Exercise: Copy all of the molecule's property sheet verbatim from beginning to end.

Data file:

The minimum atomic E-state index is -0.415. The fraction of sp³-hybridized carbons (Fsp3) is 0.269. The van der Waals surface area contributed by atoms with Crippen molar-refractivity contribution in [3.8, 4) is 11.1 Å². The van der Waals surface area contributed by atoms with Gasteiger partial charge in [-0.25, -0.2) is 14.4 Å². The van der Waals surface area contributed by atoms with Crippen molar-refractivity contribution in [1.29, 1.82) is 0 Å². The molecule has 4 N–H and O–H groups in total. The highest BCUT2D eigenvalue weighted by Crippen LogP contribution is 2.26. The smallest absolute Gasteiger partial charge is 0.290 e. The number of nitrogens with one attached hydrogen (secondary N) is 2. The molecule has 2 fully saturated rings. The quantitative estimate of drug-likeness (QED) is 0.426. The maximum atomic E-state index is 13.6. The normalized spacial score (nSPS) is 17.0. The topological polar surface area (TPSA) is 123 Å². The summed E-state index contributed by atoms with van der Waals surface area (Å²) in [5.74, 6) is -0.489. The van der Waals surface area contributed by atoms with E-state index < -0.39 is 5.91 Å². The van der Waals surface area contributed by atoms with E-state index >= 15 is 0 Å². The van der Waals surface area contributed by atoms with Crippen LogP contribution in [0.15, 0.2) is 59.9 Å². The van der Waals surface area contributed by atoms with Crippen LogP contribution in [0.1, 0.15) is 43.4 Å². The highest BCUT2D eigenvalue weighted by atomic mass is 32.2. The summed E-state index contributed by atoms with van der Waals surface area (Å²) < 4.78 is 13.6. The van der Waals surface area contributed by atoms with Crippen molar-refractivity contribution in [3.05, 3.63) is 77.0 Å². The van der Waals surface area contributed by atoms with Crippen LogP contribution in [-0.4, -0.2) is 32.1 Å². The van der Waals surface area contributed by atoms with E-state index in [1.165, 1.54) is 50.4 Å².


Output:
The minimum atomic E-state index is -0.415. The fraction of sp³-hybridized carbons (Fsp3) is 0.269. The van der Waals surface area contributed by atoms with Crippen molar-refractivity contribution in [3.8, 4) is 11.1 Å². The van der Waals surface area contributed by atoms with Gasteiger partial charge in [-0.25, -0.2) is 14.4 Å². The van der Waals surface area contributed by atoms with Crippen molar-refractivity contribution in [1.29, 1.82) is 0 Å². The molecule has 4 N–H and O–H groups in total. The highest BCUT2D eigenvalue weighted by Crippen LogP contribution is 2.26. The smallest absolute Gasteiger partial charge is 0.290 e. The number of nitrogens with one attached hydrogen (secondary N) is 2. The molecule has 2 fully saturated rings. The quantitative estimate of drug-likeness (QED) is 0.426. The maximum atomic E-state index is 13.6. The normalized spacial score (nSPS) is 17.0. The topological polar surface area (TPSA) is 123 Å². The summed E-state index contributed by atoms with van der Waals surface area (Å²) in [5.74, 6) is -0.489. The van der Waals surface area contributed by atoms with E-state index < -0.39 is 5.91 Å². The van der Waals surface area contributed by atoms with E-state index >= 15 is 0 Å². The van der Waals surface area contributed by atoms with Crippen LogP contribution in [0.15, 0.2) is 59.9 Å². The van der Waals surface area contributed by atoms with Crippen LogP contribution in [0.1, 0.15) is 43.4 Å². The highest BCUT2D eigenvalue weighted by atomic mass is 32.2. The summed E-state index contributed by atoms with van der Waals surface area (Å²) < 4.78 is 13.6. The van der Waals surface area contributed by atoms with Crippen molar-refractivity contribution in [3.05, 3.63) is 77.0 Å². The van der Waals surface area contributed by atoms with Crippen LogP contribution in [-0.4, -0.2) is 32.1 Å². The van der Waals surface area contributed by atoms with E-state index in [1.165, 1.54) is 50.4 Å².